2 March 2006 Edition
Agents told of bomb plot: PSNI members allege cover-up
Did MI5 and Garda Special Branch allow Omagh bombing?
British Military Intelligence and Gardaí Special Branch withheld information that would have thwarted the bombing of Omagh in August 1998 and saved the lives of 29 people, unborn twins and saved dozens of people from being seriously injured, say senior members of the PSNI.
According to the Sunday Times, information from two agents alerted both the Gardaí and MI5 to the Omagh bombing, four months prior to the operation. One source was an American trucker Dave Rupert who infiltrated so-called dissident groups for MI5 and the FBI.
The second alleged source was Paddy Dixon, a car dealer and petty criminal who supplied stolen cars, gave information to the Gardaí and may have been an agent for MI5. Dixon's status as a British agent has not been established but it is alleged that in 2002 Dixon was given a new identity and resettled by MI5.
In a meeting with the families of the Omagh victims last week, four senior members of the PSNI agreed that MI5 had known months in advance of a plot to bomb Omagh or Derry. The PSNI officers said MI5 also knew the type of car to be used in the attack, a Vauxhall Cavalier, and that one of the suspects lived in Omagh.
The four officers are senior members of the PSNI, Superintendent Norman Baxter, who heads the day-to-day investigation into the Omagh bombing and his number two Colin Monteith, soon to retire Assistant Chief Constable Sam Kinkaid and Kinkaid's successor as Assistant Chief Constable, Peter Sheridan.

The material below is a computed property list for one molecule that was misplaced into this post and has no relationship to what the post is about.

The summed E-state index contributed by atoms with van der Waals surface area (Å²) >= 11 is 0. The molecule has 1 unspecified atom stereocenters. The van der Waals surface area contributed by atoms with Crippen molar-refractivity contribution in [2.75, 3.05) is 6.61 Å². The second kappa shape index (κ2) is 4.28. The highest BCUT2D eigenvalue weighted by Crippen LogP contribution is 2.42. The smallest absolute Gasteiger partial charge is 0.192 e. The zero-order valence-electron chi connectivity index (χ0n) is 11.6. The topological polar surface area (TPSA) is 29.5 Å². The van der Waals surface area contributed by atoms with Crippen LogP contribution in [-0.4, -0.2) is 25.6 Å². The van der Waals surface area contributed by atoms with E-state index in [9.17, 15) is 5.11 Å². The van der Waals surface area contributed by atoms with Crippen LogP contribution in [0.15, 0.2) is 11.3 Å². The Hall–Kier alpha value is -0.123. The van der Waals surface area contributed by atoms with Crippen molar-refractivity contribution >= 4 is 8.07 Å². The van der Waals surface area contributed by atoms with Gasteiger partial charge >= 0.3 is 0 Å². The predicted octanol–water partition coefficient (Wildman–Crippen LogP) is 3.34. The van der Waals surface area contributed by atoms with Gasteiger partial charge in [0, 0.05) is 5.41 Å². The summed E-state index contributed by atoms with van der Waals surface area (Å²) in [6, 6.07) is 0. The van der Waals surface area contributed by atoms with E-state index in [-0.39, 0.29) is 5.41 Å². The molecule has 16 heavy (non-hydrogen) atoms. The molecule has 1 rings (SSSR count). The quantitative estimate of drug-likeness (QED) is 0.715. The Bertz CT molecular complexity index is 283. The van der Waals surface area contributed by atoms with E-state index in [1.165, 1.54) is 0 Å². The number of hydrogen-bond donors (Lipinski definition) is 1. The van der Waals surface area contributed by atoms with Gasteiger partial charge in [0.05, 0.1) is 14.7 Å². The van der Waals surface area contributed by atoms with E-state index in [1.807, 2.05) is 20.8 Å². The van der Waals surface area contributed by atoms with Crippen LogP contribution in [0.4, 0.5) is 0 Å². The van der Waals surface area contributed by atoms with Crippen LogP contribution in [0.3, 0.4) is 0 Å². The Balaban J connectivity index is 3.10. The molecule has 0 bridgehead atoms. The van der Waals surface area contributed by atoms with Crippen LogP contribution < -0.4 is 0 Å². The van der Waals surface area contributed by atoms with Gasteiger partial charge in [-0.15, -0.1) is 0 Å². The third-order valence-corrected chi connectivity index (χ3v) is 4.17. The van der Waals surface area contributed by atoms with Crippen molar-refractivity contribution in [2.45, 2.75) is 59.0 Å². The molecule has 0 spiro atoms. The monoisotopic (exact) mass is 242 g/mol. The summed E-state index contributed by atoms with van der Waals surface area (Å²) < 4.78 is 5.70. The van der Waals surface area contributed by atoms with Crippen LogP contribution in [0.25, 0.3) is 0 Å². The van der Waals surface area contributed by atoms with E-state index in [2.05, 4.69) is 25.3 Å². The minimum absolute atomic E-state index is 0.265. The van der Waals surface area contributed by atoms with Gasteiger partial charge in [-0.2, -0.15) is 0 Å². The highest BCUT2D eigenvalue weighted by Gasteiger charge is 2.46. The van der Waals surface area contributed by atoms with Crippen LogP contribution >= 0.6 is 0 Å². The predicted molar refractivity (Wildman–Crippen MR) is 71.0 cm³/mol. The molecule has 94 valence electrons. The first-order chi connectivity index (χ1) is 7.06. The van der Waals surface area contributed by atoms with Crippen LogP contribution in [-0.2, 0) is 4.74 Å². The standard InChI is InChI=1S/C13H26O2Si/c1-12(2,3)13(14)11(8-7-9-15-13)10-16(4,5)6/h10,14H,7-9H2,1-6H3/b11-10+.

Despite MI5's prior knowledge, the four former RUC officers claim that information was withheld from RUC Special Branch. This, they claim, led to an anonymous call made on 4 August 1998 to warn of a planned attack in Omagh on the day of the subsequent bombing being ignored.
Of course this is not the first time RUC Special Branch has claimed they were not informed by MI5 as a means of absolving any responsibility. A similar claim has been made in relation to the murder of Belfast solicitor Pat Finucane.
The claim stands in sharp contrast to the conclusions drawn by Ombudsman, Nuala O'Loan in her investigation into the RUC in relation to the Omagh bombing.
The evidence for the four officers' claims comes from two main sources- emails sent by Rupert to his MI5 handlers and notes kept by a Garda detective, John White who handled Dixon.
On 11 April 1998 Rupert told MI5 of a plan to bomb "Derry or Omagh" and that he had taken part in a scouting operation. MI5 informed the Gardaí. Three people were arrested but later released.
MI5 later confirmed to Rupert that the bombing had been delayed but not thwarted entirely. "We disrupted the intention to use the car bomb but maybe not for long," MI5 e-mailed Rupert.
This information was never passed to the Ombudsman during her investigation nor was it made available to Mike Tonge, a British Chief Constable tasked to carry out an inquiry by the policing board. Tonge's team specifically asked MI5 if it had any relevant information and was told that MI5 had nothing.
Rupert's role was revealed in 2000 when his e-mails were handed over to the Gardaí to aid the prosecution of Michael McKevitt.
According to the PSNI officers who briefed the Omagh families, the Gardai used Dixon to bug and intercept a number of cars used in planned attacks. But a number of operations north of the border were allowed to proceed to protect Dixon's cover.
The vehicle use in the Omagh bombing was not supplied by Dixon but was precisely the type of vehicle Rupert had warned MI5 would be used in a bombing of Omagh or Derry.